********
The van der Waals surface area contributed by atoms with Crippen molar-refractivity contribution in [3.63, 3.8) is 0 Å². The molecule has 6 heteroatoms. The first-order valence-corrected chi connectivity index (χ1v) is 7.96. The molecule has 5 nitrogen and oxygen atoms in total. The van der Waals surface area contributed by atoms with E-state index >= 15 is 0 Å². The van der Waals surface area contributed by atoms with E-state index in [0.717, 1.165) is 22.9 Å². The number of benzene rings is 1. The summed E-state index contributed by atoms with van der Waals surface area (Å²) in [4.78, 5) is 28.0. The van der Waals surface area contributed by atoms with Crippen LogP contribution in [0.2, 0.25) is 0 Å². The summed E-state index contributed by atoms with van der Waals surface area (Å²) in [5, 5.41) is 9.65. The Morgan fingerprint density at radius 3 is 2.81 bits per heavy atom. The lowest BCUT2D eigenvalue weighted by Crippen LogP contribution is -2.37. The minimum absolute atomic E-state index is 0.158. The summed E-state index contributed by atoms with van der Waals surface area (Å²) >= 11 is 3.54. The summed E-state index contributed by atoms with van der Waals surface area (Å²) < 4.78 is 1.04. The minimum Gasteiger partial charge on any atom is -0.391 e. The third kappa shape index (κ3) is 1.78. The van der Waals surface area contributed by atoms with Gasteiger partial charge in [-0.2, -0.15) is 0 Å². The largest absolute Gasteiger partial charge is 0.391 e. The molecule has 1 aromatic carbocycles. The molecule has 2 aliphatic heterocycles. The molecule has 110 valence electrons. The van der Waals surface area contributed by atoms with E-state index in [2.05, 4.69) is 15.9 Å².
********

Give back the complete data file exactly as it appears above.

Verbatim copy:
The van der Waals surface area contributed by atoms with Crippen molar-refractivity contribution in [3.63, 3.8) is 0 Å². The molecule has 6 heteroatoms. The first-order valence-corrected chi connectivity index (χ1v) is 7.96. The molecule has 5 nitrogen and oxygen atoms in total. The van der Waals surface area contributed by atoms with E-state index >= 15 is 0 Å². The van der Waals surface area contributed by atoms with E-state index in [0.717, 1.165) is 22.9 Å². The number of benzene rings is 1. The summed E-state index contributed by atoms with van der Waals surface area (Å²) in [4.78, 5) is 28.0. The van der Waals surface area contributed by atoms with Crippen LogP contribution in [0.2, 0.25) is 0 Å². The summed E-state index contributed by atoms with van der Waals surface area (Å²) in [5, 5.41) is 9.65. The Morgan fingerprint density at radius 3 is 2.81 bits per heavy atom. The lowest BCUT2D eigenvalue weighted by Crippen LogP contribution is -2.37. The minimum absolute atomic E-state index is 0.158. The summed E-state index contributed by atoms with van der Waals surface area (Å²) >= 11 is 3.54. The summed E-state index contributed by atoms with van der Waals surface area (Å²) < 4.78 is 1.04. The minimum Gasteiger partial charge on any atom is -0.391 e. The third kappa shape index (κ3) is 1.78. The van der Waals surface area contributed by atoms with Gasteiger partial charge in [-0.2, -0.15) is 0 Å². The largest absolute Gasteiger partial charge is 0.391 e. The molecule has 1 aromatic carbocycles. The molecule has 2 aliphatic heterocycles. The molecule has 110 valence electrons. The van der Waals surface area contributed by atoms with E-state index in [2.05, 4.69) is 15.9 Å².